Fullness of Faith
From Jerome to Luther and on to modern times, translators of Holy Scripture have lamented the difficulty of their task. Indeed, I would not be surprised to learn that even the great Alexandrian Seventy—if only we had their diaries and private correspondence—also recorded complaints on this point.
A major problem—especially acute when the “receiving” language embodies a culture not yet influenced by the Bible—comes from the wealth of certain biblical expressions that have no entire equivalence in other tongues. Two such words, surely, are the noun pistis and the verb pistevo. The former is normally translated “faith” or “loyalty,” but in certain settings it also means “trust.” The verb, depending on the idiomatic context, can be rendered “to believe,” “to trust,” or “to maintain loyalty.”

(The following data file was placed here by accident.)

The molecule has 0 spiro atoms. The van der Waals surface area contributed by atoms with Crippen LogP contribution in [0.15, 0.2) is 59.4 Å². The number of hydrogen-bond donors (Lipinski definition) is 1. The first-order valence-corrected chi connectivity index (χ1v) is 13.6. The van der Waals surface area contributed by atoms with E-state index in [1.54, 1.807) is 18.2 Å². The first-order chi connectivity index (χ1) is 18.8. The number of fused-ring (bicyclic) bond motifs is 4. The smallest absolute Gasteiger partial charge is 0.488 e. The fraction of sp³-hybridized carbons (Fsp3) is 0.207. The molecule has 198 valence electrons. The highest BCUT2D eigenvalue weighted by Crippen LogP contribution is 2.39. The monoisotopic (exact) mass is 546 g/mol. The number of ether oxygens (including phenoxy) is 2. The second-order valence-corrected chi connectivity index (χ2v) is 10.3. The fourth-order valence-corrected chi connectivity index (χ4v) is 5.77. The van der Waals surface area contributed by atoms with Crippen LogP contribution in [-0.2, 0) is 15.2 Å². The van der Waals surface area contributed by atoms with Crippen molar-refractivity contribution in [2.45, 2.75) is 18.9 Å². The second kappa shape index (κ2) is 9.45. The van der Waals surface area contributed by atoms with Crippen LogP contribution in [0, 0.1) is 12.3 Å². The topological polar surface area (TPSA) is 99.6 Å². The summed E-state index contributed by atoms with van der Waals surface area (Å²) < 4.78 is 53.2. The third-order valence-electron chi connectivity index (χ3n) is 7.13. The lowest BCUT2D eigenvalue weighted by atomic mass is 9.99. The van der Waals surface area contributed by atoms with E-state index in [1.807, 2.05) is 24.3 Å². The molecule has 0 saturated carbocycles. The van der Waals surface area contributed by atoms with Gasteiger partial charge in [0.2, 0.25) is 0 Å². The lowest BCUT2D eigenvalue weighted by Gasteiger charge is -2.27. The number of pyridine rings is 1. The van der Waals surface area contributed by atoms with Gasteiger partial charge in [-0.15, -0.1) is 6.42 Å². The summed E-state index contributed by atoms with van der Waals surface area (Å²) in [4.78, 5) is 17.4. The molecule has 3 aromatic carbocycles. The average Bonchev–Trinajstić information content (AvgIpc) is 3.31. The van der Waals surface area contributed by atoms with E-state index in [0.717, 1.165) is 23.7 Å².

Let us observe, however, that the difficulty arises only with respect to translation. In Greek itself, both the verb and the noun always contain all those meanings! The translator, guided mainly by the perceived context, is almost never able to convey the full sense of the original.
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Patrick Henry Reardon is pastor emeritus of All Saints Antiochian Orthodox Church in Chicago, Illinois, and the author of numerous books, including, most recently, Out of Step with God: Orthodox Christian Reflections on the Book of Numbers (Ancient Faith Publishing, 2019).
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